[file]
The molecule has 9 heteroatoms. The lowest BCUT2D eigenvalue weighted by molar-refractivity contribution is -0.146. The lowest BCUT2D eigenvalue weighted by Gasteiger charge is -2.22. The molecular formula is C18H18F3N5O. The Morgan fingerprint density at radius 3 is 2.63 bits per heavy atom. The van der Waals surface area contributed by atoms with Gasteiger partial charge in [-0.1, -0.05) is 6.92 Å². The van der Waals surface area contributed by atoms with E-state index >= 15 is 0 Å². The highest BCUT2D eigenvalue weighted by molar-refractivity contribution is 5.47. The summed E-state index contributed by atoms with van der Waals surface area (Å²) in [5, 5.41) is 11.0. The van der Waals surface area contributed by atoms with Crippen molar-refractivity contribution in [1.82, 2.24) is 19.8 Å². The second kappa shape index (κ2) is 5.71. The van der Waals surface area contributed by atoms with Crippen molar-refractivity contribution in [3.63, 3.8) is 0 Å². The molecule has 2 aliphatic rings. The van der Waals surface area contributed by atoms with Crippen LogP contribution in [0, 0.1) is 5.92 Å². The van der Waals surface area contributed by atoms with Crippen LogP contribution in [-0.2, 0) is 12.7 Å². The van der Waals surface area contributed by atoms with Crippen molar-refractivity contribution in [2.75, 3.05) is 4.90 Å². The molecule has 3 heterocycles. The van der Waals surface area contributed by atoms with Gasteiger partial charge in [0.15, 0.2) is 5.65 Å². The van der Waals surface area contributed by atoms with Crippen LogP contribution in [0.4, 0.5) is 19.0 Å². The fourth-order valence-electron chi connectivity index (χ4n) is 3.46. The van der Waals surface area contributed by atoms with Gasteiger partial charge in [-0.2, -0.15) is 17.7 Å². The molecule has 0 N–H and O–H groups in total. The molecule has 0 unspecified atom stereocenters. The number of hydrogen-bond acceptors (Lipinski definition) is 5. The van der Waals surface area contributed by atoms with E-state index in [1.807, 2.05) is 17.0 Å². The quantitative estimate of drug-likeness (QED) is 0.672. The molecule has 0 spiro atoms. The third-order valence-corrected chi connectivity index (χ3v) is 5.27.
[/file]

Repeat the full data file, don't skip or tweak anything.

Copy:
The molecule has 9 heteroatoms. The lowest BCUT2D eigenvalue weighted by molar-refractivity contribution is -0.146. The lowest BCUT2D eigenvalue weighted by Gasteiger charge is -2.22. The molecular formula is C18H18F3N5O. The Morgan fingerprint density at radius 3 is 2.63 bits per heavy atom. The van der Waals surface area contributed by atoms with Gasteiger partial charge in [-0.1, -0.05) is 6.92 Å². The van der Waals surface area contributed by atoms with E-state index >= 15 is 0 Å². The highest BCUT2D eigenvalue weighted by molar-refractivity contribution is 5.47. The summed E-state index contributed by atoms with van der Waals surface area (Å²) in [5, 5.41) is 11.0. The van der Waals surface area contributed by atoms with Crippen molar-refractivity contribution in [1.82, 2.24) is 19.8 Å². The second kappa shape index (κ2) is 5.71. The van der Waals surface area contributed by atoms with Crippen molar-refractivity contribution in [3.63, 3.8) is 0 Å². The molecule has 2 aliphatic rings. The van der Waals surface area contributed by atoms with Crippen LogP contribution in [0, 0.1) is 5.92 Å². The van der Waals surface area contributed by atoms with Crippen LogP contribution in [-0.2, 0) is 12.7 Å². The van der Waals surface area contributed by atoms with Crippen molar-refractivity contribution in [2.75, 3.05) is 4.90 Å². The molecule has 3 heterocycles. The van der Waals surface area contributed by atoms with Gasteiger partial charge in [0.15, 0.2) is 5.65 Å². The van der Waals surface area contributed by atoms with Crippen LogP contribution in [0.4, 0.5) is 19.0 Å². The fourth-order valence-electron chi connectivity index (χ4n) is 3.46. The van der Waals surface area contributed by atoms with Gasteiger partial charge in [-0.2, -0.15) is 17.7 Å². The molecule has 0 N–H and O–H groups in total. The molecule has 0 unspecified atom stereocenters. The number of hydrogen-bond acceptors (Lipinski definition) is 5. The van der Waals surface area contributed by atoms with E-state index in [1.807, 2.05) is 17.0 Å². The quantitative estimate of drug-likeness (QED) is 0.672. The molecule has 0 spiro atoms. The third-order valence-corrected chi connectivity index (χ3v) is 5.27.